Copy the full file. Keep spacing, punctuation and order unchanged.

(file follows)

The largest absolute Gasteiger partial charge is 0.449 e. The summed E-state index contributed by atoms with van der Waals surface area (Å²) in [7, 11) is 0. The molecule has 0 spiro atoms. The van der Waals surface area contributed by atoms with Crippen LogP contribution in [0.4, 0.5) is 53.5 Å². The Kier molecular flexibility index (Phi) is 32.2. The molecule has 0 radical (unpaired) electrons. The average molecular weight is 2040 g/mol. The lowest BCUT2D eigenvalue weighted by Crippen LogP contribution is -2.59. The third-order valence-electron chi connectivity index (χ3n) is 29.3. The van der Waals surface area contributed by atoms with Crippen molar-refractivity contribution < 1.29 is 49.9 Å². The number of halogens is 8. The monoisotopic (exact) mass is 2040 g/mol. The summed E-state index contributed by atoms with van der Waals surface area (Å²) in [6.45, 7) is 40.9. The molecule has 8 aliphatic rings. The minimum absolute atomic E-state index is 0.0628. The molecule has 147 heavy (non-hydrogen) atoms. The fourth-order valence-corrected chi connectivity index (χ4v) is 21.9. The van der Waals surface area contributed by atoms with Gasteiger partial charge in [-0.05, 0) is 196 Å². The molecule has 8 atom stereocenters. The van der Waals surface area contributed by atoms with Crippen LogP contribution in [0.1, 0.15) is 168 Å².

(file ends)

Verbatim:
The largest absolute Gasteiger partial charge is 0.449 e. The summed E-state index contributed by atoms with van der Waals surface area (Å²) in [7, 11) is 0. The molecule has 0 spiro atoms. The van der Waals surface area contributed by atoms with Crippen LogP contribution in [0.4, 0.5) is 53.5 Å². The Kier molecular flexibility index (Phi) is 32.2. The molecule has 0 radical (unpaired) electrons. The average molecular weight is 2040 g/mol. The lowest BCUT2D eigenvalue weighted by Crippen LogP contribution is -2.59. The third-order valence-electron chi connectivity index (χ3n) is 29.3. The van der Waals surface area contributed by atoms with Crippen molar-refractivity contribution < 1.29 is 49.9 Å². The number of halogens is 8. The monoisotopic (exact) mass is 2040 g/mol. The summed E-state index contributed by atoms with van der Waals surface area (Å²) in [6.45, 7) is 40.9. The molecule has 8 aliphatic rings. The minimum absolute atomic E-state index is 0.0628. The molecule has 147 heavy (non-hydrogen) atoms. The fourth-order valence-corrected chi connectivity index (χ4v) is 21.9. The van der Waals surface area contributed by atoms with Gasteiger partial charge in [-0.05, 0) is 196 Å². The molecule has 8 atom stereocenters. The van der Waals surface area contributed by atoms with Crippen LogP contribution in [0.1, 0.15) is 168 Å².